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"all London was interested, and the fashionable world dismayed" [EMPT] 

I was thinking about Sherlock the other day (as I so often do), and suddenly my muse poked me in the tummy (as she often does). The realization dawned on me that fashion actually plays a fairly large role in numerous episodes of Sherlock, and often in quite a negative way. I am not sure what to make of this trend, but take a look at some of these examples and see if you can find a deep, underlying message.

Maybe Gatiss and Moffat hate the fashion world. Maybe there is an even deeper meaning that hasn't even occurred to me yet because I'm still recovering from my muse punching me in the belly. Anyway, take a gander and see if anything occurs to you.

A Study in Pink

The title of this episode plays right into my hands, doesn't it? Actually this is what started my pondering. Even though several other "suicides" occur in the episode, much of the focus is spent on the woman in pink. Her pink outfit and the pink bag are discussed in detail as they give Sherlock ideas about her story. Beyond that though, Sherlock analyzes her wedding band and finds bad news (she takes the ring off a lot).

The Great Game

This episode concentrates on a pair of shoes tied to a very old murder case. Even more pertinent to this argument, however, is that Sherlock makes a rapid and in the end distracting evaluation of Moriarty's character based on how Jim is dressed. Sherlock assumes that Molly has managed to find herself tied up with a gay man based on Moriarty's hair styling and way of dressing. Later we find out that in fact Moriarty did that on purpose to capture Sherlock's attention. Are Gatiss and Moffat playing with fashion to capture our attention or distract us from something else?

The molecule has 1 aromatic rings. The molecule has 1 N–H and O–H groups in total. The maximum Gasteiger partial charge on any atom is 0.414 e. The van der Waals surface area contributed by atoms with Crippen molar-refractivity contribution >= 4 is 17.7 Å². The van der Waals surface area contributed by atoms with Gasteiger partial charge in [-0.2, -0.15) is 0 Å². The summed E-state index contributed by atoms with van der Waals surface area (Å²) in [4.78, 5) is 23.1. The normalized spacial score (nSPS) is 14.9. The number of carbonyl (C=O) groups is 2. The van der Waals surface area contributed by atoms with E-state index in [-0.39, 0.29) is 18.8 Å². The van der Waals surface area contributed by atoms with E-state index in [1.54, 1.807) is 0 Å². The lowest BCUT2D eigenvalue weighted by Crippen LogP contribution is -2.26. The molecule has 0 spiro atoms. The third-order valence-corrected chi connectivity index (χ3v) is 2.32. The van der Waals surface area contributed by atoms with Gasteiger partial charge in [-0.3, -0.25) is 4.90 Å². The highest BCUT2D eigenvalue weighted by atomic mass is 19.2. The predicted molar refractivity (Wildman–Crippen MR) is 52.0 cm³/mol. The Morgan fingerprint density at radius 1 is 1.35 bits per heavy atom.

The Sign of Three

Although one of the sweeter and more suspenseful episodes, I'm afraid to tell you fashion also plays a dreadful role here. In this case, belt buckles associated with military uniforms do the damage. Fashion does not seem to be a neutral player, now does it?

The Hat

Perhaps all of this is a revolt against Sherlock's hat. Along with a pipe, most people, when they picture Sherlock Holmes, probably picture that cute little hat (I'm a big hat fan). In a way, it has come to define the character in our societal lexicon. In the show, Sherlock of course hates the hat and only wears it at John's pressing (and because the crowds are expecting it). Maybe the whole point is that fashion alone should not be expected to tell the whole story. The hat certainly does not tell the whole story of Sherlock, just as Moriarty's style certainly did not tell the whole story about him.

On the other hand, maybe this is all just a big coincidence. Maybe my muse was a little drunk the other day, or maybe she is feeling vengeful.

What do you think?